Director Stanley Kubrick (“2001: A Space Odyssey,” “Full Metal Jacket”) released “The Shining.” in 1980. Based on the book of the same name by author Stephen King, “The Shining” initially received mixed opinions from critics and did not perform well at the box office.
Over the years the film has been re-evaluated by critics and is now regarded as one of horror’s most important films. On Oct. 28 and Oct. 31, “The Shining” will be shown at the Grand Theatre as part of their “Flashback Cinema” program.
The film stars Jack Nicholson, Shelley Duvall, Danny Lloyd and Scatman Crothers. Nicholson plays Jack Torrance, a struggling writer who takes a job as the caretaker of the Overlook Hotel during the building’s winter break. The only occupants are him, his wife played by Shelley Duvall and son played by Danny Lloyd.
From there, the film portrays a tale of isolation at its worst. As “The Shining” progresses, Jack starts losing his mind and becomes abusive toward his wife and son. Meanwhile, Danny experiences horrible visions of him and his mom being chopped to pieces by his father.
Although considered a horror movie, “The Shining” relies more on atmosphere and setting to set the mood, rather than pure horror. That’s not to say there are scares and gores, but the movie is at its creepiest when the camera moves around from hallway to hallway, slowly luring the audience into its grasp before hitting them with moments of shocking imagery.
Jack Nicholson is excellent as Jack Torrance. Yet, one of the problems is that from the get-go, we see Torrance is an eccentric individual, so the transition into a deranged killer is pretty quick.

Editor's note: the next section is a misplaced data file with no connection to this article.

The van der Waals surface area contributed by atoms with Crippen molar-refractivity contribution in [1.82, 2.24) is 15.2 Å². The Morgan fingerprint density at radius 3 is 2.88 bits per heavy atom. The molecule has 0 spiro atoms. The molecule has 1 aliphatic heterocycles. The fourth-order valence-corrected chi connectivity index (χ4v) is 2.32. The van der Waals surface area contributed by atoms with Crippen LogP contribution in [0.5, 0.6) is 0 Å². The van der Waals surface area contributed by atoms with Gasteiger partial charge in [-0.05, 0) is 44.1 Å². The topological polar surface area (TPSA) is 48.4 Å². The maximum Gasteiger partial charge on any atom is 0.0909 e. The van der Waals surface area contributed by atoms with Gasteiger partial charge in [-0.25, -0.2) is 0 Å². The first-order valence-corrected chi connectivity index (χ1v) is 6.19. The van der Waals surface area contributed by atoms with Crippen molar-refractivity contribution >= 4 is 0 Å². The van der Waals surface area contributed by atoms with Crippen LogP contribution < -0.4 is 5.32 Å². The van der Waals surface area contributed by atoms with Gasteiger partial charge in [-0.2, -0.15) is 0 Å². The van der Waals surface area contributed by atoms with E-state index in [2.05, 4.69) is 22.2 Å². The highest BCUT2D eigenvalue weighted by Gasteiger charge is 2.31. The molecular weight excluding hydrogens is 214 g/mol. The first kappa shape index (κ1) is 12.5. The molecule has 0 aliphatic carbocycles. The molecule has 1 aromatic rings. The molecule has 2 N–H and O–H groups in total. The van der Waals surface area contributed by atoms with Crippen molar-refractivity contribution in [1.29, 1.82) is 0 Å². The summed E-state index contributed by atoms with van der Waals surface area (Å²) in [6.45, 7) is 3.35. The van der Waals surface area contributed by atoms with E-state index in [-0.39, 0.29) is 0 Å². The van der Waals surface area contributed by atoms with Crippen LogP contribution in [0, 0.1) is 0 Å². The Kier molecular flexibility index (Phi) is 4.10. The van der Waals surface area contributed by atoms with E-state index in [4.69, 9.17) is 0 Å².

That said though, he is terrifying when he becomes a full-on psychopath trying to hunt down his family and chop them into pieces. Part of the mystery in “The Shining” is whether or not this is all in Jack’s mind, or if the causes are more supernatural. Without going into too many plot details, but the movie suggests that it’s a little of both.
While the film holds up well and is an excellent picture, the pacing can get really slow. Not a whole lot happens during the middle portion of the movie, which drags, and considering “The Shining” is two hours and 40 minutes, some of that runtime could have been devoted to fleshing out the characters more.
As an adaptation of the book, “The Shining” does deviate a bit from its source material, so much so that writer Stephen King has a love/hate relationship with the movie. He realizes the film’s importance to horror but felt it wasn’t the best adaptation of his work. Although there was a miniseries that was more faithful to the novel, it lacked the suspense and memorability of its film counterpart.
Over 38 years have passed since the release of “The Shining,” and it is still one of the horror genre’s finest efforts. Director Stanley Kubrick hit it out of the park with this film, and though it can be slow, the engaging performances, creepy and shocking visuals, and foreboding sense of dread and paranoia solidify this movie’s status as an iconic film. Those who have not seen this masterpiece must do so during the film’s limited run at the Grand Theatre.